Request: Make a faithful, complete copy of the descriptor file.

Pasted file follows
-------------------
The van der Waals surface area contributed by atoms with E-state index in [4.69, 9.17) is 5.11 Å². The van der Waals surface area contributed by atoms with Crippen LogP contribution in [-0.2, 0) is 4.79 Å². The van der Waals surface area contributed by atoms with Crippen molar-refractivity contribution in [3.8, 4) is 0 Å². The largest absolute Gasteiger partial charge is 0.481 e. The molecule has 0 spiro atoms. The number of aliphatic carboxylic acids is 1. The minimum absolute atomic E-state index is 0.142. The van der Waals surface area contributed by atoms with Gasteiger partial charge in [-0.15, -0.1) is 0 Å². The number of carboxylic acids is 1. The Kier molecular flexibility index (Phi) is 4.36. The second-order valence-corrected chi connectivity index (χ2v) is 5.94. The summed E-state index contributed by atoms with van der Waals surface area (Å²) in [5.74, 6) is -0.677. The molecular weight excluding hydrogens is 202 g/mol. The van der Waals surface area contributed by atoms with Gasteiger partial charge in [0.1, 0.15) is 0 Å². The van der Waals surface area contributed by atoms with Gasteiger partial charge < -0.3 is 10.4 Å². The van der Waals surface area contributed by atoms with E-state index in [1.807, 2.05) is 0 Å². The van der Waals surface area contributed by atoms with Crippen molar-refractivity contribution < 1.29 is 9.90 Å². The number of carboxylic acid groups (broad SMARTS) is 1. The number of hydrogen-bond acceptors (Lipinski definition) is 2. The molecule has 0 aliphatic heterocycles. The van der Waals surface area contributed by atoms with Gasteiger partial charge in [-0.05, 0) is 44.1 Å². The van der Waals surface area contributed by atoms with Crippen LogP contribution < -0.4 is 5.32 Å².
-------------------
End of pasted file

The van der Waals surface area contributed by atoms with E-state index in [4.69, 9.17) is 5.11 Å². The van der Waals surface area contributed by atoms with Crippen LogP contribution in [-0.2, 0) is 4.79 Å². The van der Waals surface area contributed by atoms with Crippen molar-refractivity contribution in [3.8, 4) is 0 Å². The largest absolute Gasteiger partial charge is 0.481 e. The molecule has 0 spiro atoms. The number of aliphatic carboxylic acids is 1. The minimum absolute atomic E-state index is 0.142. The van der Waals surface area contributed by atoms with Gasteiger partial charge in [-0.15, -0.1) is 0 Å². The number of carboxylic acids is 1. The Kier molecular flexibility index (Phi) is 4.36. The second-order valence-corrected chi connectivity index (χ2v) is 5.94. The summed E-state index contributed by atoms with van der Waals surface area (Å²) in [5.74, 6) is -0.677. The molecular weight excluding hydrogens is 202 g/mol. The van der Waals surface area contributed by atoms with Gasteiger partial charge in [0.1, 0.15) is 0 Å². The van der Waals surface area contributed by atoms with Gasteiger partial charge < -0.3 is 10.4 Å². The van der Waals surface area contributed by atoms with E-state index in [1.807, 2.05) is 0 Å². The van der Waals surface area contributed by atoms with Crippen molar-refractivity contribution < 1.29 is 9.90 Å². The number of carboxylic acid groups (broad SMARTS) is 1. The number of hydrogen-bond acceptors (Lipinski definition) is 2. The molecule has 0 aliphatic heterocycles. The van der Waals surface area contributed by atoms with Gasteiger partial charge in [-0.05, 0) is 44.1 Å². The van der Waals surface area contributed by atoms with Crippen LogP contribution < -0.4 is 5.32 Å².